The Myth Of The Easy Baby

easy baby

First of all, let’s clear up a few things. There’s no such thing as Santa Claus of the Easter Bunny. Unicorns are myths. Dragons are legends. God, well, he’s debatable. But, without a doubt, of all man-made creatures, the one that is the most far-fetched is the beast they call the “easy baby.”

You know you’ve heard tales of him. He smiles before the six week mark. He coos with little provocation. He occupies himself without toys or props. He cries only for necessity. And (this is the part evil moms like to flaunt in the faces of their sleep-deprived colleagues), his nightly slumber extends to a placid ten hour stretch after only a few weeks of age. A few weeks! Meanwhile, your goblin spits up on every shirt, cries if you set him down for one second, grimaces if you look at him sideways…and, sleep, ha! Sleep. Well, let’s just say it’s become a foreign word in your house. So, does he really exist? Or is he just the cruel mirage our society embeds in our minds to make us feel inferior for having an all-too-common baby?

Uncertain about answering either of those questions, one thing can be said for sure – mothers from every walk of life, steeped in their various social and ethnic backgrounds, have all discussed him with the same, steady vigor. They proclaim his existence as though it were fact, moving quickly to convey his practices as though they were reciting Shakespearean love sonnets.

Typically, their stories always start out the same way – they once had a cousin who had a friend who got their hair cut by someone who had an “easy baby.” Rattling on, after an appalling amount of gratuitous details, they finally conclude these sagas with a sigh and desire that their own babies could be so grand. They are believers. And, even worse than cult members, they are hell bent on making you a believer, too!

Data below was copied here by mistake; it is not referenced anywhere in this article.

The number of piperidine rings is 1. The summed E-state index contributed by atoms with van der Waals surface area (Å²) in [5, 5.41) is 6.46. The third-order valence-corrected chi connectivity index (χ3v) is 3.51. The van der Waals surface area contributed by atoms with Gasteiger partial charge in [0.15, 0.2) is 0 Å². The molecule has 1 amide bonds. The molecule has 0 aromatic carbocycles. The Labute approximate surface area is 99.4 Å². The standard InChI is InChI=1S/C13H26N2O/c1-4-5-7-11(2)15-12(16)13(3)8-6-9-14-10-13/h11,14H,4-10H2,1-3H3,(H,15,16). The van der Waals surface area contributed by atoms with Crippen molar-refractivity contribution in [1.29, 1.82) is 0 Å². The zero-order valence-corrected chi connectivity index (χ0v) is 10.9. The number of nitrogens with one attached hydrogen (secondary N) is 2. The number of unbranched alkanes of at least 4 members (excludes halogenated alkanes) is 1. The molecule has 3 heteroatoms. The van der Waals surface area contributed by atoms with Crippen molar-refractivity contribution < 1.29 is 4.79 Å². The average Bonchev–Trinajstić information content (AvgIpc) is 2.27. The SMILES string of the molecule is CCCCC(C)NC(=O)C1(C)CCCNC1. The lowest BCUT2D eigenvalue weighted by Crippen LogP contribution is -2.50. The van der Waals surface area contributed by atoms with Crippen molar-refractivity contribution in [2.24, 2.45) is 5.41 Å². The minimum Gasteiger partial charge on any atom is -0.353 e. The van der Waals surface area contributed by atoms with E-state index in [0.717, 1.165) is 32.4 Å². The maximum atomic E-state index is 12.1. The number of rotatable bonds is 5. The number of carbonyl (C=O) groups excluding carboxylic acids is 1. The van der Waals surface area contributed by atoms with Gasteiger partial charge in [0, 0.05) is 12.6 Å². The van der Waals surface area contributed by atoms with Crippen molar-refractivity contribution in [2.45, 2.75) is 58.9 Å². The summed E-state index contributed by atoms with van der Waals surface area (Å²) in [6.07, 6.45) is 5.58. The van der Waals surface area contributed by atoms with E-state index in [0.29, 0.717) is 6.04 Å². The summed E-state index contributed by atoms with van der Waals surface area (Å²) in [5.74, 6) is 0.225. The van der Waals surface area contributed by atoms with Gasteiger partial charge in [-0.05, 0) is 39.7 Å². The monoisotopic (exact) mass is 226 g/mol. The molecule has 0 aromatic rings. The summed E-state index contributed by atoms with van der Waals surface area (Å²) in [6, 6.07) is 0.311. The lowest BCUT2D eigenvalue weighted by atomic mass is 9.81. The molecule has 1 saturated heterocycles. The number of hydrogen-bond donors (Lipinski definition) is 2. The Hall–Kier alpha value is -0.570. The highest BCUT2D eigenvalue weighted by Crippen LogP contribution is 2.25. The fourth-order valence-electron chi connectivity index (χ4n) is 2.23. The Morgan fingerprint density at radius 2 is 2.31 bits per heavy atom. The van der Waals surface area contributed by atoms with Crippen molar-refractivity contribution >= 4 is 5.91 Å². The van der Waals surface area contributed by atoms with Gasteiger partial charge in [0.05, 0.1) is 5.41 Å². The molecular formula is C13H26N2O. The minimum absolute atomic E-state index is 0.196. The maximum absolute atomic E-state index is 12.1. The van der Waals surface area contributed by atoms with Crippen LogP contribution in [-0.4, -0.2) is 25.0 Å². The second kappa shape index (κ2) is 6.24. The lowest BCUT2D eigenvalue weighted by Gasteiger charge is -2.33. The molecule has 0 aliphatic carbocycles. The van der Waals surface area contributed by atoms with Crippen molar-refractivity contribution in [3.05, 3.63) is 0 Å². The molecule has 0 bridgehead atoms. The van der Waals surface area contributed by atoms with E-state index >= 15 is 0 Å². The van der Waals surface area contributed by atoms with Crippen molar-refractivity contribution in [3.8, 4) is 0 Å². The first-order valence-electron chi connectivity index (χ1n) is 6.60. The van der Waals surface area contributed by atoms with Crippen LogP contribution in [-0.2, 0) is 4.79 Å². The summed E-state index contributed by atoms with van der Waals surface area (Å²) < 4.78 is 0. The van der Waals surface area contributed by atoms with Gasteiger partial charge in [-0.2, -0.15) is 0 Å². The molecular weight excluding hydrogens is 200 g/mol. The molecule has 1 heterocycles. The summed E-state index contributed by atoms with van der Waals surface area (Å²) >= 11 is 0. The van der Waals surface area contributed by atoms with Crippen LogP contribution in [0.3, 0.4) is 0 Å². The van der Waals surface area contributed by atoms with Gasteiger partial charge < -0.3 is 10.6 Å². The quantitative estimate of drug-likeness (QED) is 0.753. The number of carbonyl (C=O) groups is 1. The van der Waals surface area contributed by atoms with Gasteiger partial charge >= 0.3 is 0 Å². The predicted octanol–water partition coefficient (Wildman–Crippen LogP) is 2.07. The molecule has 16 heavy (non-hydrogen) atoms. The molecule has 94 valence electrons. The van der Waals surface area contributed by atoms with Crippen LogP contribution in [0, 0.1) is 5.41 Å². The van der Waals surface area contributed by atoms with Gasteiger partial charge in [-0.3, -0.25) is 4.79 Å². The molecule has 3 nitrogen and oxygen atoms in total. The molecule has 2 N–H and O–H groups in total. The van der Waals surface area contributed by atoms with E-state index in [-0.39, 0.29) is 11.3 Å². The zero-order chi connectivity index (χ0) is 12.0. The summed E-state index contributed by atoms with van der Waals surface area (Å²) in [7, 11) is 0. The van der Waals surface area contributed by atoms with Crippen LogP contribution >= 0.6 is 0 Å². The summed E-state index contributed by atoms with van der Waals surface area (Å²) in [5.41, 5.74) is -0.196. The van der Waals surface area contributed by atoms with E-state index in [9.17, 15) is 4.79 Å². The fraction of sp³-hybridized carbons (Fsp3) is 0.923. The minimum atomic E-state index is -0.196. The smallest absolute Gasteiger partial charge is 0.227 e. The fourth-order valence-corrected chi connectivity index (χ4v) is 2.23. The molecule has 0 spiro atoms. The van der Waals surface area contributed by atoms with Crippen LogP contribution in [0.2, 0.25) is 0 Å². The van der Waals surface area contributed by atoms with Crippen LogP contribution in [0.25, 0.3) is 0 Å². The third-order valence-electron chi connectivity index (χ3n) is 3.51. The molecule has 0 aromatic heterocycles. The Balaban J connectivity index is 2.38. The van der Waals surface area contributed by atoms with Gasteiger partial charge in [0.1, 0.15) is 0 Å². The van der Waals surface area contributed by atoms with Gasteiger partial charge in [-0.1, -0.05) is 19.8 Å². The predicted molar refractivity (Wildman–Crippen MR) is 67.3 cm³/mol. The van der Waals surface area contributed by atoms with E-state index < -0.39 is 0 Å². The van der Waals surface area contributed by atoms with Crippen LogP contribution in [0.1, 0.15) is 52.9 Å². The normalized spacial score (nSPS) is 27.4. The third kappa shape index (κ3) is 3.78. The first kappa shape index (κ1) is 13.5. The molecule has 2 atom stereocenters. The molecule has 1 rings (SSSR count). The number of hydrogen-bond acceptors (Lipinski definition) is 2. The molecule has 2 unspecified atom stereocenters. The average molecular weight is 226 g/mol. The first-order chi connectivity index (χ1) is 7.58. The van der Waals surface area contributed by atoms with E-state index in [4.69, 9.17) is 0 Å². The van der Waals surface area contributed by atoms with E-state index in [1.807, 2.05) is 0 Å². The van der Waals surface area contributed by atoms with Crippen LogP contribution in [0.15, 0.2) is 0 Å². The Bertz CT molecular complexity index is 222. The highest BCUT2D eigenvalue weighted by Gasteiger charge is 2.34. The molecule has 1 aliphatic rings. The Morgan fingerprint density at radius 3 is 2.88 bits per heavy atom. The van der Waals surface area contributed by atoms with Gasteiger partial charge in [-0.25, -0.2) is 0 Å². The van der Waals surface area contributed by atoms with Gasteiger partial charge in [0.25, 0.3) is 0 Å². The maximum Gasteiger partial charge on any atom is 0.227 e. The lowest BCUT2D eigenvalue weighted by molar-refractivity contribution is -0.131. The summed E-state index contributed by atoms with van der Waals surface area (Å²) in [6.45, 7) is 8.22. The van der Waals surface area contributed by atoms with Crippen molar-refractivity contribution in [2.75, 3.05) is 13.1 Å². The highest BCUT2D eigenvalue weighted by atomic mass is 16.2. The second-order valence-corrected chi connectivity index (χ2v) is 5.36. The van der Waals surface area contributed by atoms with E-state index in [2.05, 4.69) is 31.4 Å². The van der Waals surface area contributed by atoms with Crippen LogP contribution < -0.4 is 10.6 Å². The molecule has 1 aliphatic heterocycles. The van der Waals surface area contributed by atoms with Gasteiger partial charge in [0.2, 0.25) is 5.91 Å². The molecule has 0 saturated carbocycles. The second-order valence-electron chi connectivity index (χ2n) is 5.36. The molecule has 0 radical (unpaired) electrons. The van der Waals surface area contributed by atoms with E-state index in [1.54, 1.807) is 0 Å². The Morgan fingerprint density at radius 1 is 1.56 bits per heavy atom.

Occasionally, though rarely, you may even encounter some moms who claim to have an “easy baby” of their own. When these fortuitous mothers speak of their infants, they typically use words like “he’s a dream” or “she’s such an angel.” They talk about how their lives are so flexible and enriched with the new baby around. How easy breastfeeding has been. How their little one is already doing baby push-ups and learning to pee in the toilet. And, can you believe it, he sleeps all night long without making a peep. He just loves his crib and doesn’t mind being in it. Indefinitely. And he’s only a month old.

Mouth agape, it’s at that point in the conversation when you almost cave in and start to feel bad about yourself and your spawn. After all, you’ve practically been house-bound since the baby came along. You are no longer able to use the phone because either when he sleeps you fear waking him or when he’s awake you can’t hear over the screaming. Yes, your family is enriched by your little one’s presence, but only on the most crude, Christmas-card-picture sort of level. And, let’s face facts about everything else – breastfeeding has been a bitch, baby’s motor skills are little more advanced than a grub-worm, and sleep…well, we can’t say emphatically enough how rare that action is.